Australia’s public sector advisory body for infrastructure has urged caution and careful planning with respect to the application of value capture on significant dollar value projects which receive federal government funding.

In a new report, Infrastructure Australia (IA) said value capture can and should play a greater role in funding our nation’s public assets and urged the federal government to routinely consider ways in which the concept can be applied on projects which receive Commonwealth funding.

Nevertheless, IA notes it is important to be realistic about the role which value capture can play and cautioned that its application cannot alter the basic viability or otherwise of projects from an economic viewpoint.

According to IA, the primary benefits associated with value capture revolve around its ability to increase the available level of funding for infrastructure projects as well as to add greater fairness and equity to the split of funding between taxpayers as a whole and those who benefit directly from the project in question.

Prior to any form of the concept being considered, however, IA argues that long-term planning is needed and that it is important to think carefully about underlying needs and determine which projects best meet those requirements.

Fundamentally, IA says, no application of value capture could alter the economic benefits and costs of a given project in any way.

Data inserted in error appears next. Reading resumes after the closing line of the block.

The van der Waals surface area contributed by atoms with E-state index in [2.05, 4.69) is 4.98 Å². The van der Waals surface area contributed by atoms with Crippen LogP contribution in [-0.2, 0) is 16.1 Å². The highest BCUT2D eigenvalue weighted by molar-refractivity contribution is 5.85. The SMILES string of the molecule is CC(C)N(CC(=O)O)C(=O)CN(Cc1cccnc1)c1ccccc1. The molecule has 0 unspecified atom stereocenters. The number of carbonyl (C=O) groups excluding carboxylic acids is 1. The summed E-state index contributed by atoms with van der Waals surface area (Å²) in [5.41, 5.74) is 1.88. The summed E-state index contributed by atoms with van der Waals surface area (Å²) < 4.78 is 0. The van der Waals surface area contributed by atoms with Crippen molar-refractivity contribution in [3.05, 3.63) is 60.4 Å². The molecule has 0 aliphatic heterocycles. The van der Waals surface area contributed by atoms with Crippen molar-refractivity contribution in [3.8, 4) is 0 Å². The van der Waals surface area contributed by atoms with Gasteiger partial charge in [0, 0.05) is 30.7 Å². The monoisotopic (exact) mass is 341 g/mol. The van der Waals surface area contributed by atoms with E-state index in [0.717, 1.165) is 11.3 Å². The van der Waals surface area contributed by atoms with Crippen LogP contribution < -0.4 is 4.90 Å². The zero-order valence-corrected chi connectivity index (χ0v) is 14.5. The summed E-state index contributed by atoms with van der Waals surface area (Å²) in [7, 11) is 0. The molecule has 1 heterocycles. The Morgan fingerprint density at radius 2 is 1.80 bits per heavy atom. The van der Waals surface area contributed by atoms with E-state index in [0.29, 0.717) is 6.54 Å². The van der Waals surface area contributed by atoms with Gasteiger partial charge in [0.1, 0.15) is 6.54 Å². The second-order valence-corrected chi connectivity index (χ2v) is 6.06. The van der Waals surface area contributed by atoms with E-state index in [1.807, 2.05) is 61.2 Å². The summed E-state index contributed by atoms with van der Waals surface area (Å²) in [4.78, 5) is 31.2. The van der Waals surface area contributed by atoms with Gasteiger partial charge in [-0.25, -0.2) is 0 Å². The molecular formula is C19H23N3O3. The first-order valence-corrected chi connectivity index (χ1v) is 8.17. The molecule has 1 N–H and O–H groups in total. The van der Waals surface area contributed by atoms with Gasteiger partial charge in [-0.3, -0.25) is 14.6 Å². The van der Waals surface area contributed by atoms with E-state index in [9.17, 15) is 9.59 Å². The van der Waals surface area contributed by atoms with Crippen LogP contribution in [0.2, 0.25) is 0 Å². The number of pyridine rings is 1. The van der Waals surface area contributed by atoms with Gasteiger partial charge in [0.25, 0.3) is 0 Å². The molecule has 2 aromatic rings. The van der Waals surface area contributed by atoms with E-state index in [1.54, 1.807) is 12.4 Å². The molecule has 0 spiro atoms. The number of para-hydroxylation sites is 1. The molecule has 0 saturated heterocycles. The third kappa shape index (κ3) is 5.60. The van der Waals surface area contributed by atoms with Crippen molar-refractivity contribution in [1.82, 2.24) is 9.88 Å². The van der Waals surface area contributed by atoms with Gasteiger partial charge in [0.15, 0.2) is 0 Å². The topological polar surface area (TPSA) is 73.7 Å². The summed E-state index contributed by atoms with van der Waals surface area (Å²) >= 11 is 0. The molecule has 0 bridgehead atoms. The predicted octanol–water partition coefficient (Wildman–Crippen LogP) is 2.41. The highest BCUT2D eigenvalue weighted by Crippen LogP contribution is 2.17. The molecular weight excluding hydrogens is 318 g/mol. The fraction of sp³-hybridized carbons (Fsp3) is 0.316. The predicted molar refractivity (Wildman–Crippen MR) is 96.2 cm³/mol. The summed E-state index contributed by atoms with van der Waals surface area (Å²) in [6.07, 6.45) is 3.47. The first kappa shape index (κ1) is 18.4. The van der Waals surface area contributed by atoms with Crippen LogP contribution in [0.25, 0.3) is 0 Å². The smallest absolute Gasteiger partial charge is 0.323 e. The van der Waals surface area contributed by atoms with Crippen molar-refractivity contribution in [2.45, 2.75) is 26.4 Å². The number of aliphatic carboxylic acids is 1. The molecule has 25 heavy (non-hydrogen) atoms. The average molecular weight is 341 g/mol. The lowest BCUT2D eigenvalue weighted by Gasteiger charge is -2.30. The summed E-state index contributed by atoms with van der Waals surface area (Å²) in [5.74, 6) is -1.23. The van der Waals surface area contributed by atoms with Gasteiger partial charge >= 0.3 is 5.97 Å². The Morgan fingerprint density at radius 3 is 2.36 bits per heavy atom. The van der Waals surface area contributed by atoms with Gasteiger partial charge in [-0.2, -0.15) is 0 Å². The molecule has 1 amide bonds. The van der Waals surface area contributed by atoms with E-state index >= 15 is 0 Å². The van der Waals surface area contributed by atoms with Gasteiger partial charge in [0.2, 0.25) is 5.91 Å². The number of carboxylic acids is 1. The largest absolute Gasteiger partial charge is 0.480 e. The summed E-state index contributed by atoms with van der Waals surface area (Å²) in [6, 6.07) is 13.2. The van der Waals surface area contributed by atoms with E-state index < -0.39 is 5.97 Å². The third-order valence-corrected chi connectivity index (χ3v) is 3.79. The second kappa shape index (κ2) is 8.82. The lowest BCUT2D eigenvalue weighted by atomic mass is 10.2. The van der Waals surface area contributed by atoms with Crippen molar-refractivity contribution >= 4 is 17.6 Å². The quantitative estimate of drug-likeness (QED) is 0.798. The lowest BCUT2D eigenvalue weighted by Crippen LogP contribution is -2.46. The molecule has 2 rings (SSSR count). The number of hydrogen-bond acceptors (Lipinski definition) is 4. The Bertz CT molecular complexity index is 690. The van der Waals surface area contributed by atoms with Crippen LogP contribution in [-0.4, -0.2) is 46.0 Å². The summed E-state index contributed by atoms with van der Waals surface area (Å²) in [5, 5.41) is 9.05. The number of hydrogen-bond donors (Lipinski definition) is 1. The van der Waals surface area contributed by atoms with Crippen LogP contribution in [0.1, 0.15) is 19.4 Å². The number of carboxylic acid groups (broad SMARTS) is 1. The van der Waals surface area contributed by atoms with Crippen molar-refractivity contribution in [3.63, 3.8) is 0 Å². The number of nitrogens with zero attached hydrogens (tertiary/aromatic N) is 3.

Around Australia, the concept of value capture has gained increasing attention over the past year as the government has sought innovative mechanisms by which to fund Australia’s public asset requirements.

In essence, the notion of value capture revolves around capturing some of the uplift in property values which occurs within localised areas where new infrastructure such as road or rail infrastructure is put in place and applying this to cover some of the capital cost of the project in question.

This can be achieved through means such as betterment charges, developer charges, leveraging government land, taxes on property transactions, and taxes on land value.

Despite acknowledging that different mechanisms might be appropriate for different projects, IA chief executive officer Phillip Davis said a broad based land tax along with the phasing out of stamp duties would offer one of the best opportunities for sustainable, long term reform.

“A broad-based land tax would involve removing many exemptions to existing taxes on land value, streamlining charging processes and phasing out other charges such as stamp duties,” Davis said.

Consult Australia chief executive office Megan Motto said value capture has proven to be successful overseas and is something which must be considered in Australia if we are indeed to finance the necessary levels of investment in infrastructure going forward.

“Value capture isn’t a one size fits all approach but must play a role in delivering the infrastructure Australia so desperately needs,” Motto said.